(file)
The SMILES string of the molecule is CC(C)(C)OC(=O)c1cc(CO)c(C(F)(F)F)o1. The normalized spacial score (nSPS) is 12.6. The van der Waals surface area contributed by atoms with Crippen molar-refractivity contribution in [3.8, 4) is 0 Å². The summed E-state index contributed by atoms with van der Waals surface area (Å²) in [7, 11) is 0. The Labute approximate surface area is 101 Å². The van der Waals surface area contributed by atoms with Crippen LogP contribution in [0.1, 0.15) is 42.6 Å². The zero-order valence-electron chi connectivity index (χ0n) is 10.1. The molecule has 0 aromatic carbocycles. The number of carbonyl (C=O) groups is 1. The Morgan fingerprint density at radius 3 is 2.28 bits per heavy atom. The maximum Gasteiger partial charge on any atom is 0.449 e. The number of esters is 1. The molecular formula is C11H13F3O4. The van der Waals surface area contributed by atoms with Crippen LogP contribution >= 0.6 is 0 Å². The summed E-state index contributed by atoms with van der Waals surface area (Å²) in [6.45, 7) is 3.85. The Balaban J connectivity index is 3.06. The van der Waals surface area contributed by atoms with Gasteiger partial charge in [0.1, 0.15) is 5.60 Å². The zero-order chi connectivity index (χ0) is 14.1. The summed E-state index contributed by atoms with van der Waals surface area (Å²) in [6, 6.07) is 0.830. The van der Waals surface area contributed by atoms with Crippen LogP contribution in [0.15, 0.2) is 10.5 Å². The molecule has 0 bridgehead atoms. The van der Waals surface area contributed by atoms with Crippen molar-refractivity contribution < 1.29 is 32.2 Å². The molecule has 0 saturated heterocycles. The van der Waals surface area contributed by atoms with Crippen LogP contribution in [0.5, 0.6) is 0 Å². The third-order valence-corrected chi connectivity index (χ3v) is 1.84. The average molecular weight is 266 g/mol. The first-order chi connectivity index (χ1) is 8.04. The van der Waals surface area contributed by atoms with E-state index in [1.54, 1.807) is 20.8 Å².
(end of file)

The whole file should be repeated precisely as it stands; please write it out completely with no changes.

The SMILES string of the molecule is CC(C)(C)OC(=O)c1cc(CO)c(C(F)(F)F)o1. The normalized spacial score (nSPS) is 12.6. The van der Waals surface area contributed by atoms with Crippen molar-refractivity contribution in [3.8, 4) is 0 Å². The summed E-state index contributed by atoms with van der Waals surface area (Å²) in [7, 11) is 0. The Labute approximate surface area is 101 Å². The van der Waals surface area contributed by atoms with Crippen LogP contribution in [0.1, 0.15) is 42.6 Å². The zero-order valence-electron chi connectivity index (χ0n) is 10.1. The molecule has 0 aromatic carbocycles. The number of carbonyl (C=O) groups is 1. The Morgan fingerprint density at radius 3 is 2.28 bits per heavy atom. The maximum Gasteiger partial charge on any atom is 0.449 e. The number of esters is 1. The molecular formula is C11H13F3O4. The van der Waals surface area contributed by atoms with Crippen LogP contribution >= 0.6 is 0 Å². The summed E-state index contributed by atoms with van der Waals surface area (Å²) in [6.45, 7) is 3.85. The Balaban J connectivity index is 3.06. The van der Waals surface area contributed by atoms with Gasteiger partial charge in [0.1, 0.15) is 5.60 Å². The zero-order chi connectivity index (χ0) is 14.1. The summed E-state index contributed by atoms with van der Waals surface area (Å²) in [6, 6.07) is 0.830. The van der Waals surface area contributed by atoms with Crippen LogP contribution in [0.15, 0.2) is 10.5 Å². The molecule has 0 bridgehead atoms. The van der Waals surface area contributed by atoms with Crippen molar-refractivity contribution < 1.29 is 32.2 Å². The molecule has 0 saturated heterocycles. The van der Waals surface area contributed by atoms with Crippen LogP contribution in [0.5, 0.6) is 0 Å². The third-order valence-corrected chi connectivity index (χ3v) is 1.84. The average molecular weight is 266 g/mol. The first-order chi connectivity index (χ1) is 8.04. The van der Waals surface area contributed by atoms with E-state index in [1.54, 1.807) is 20.8 Å².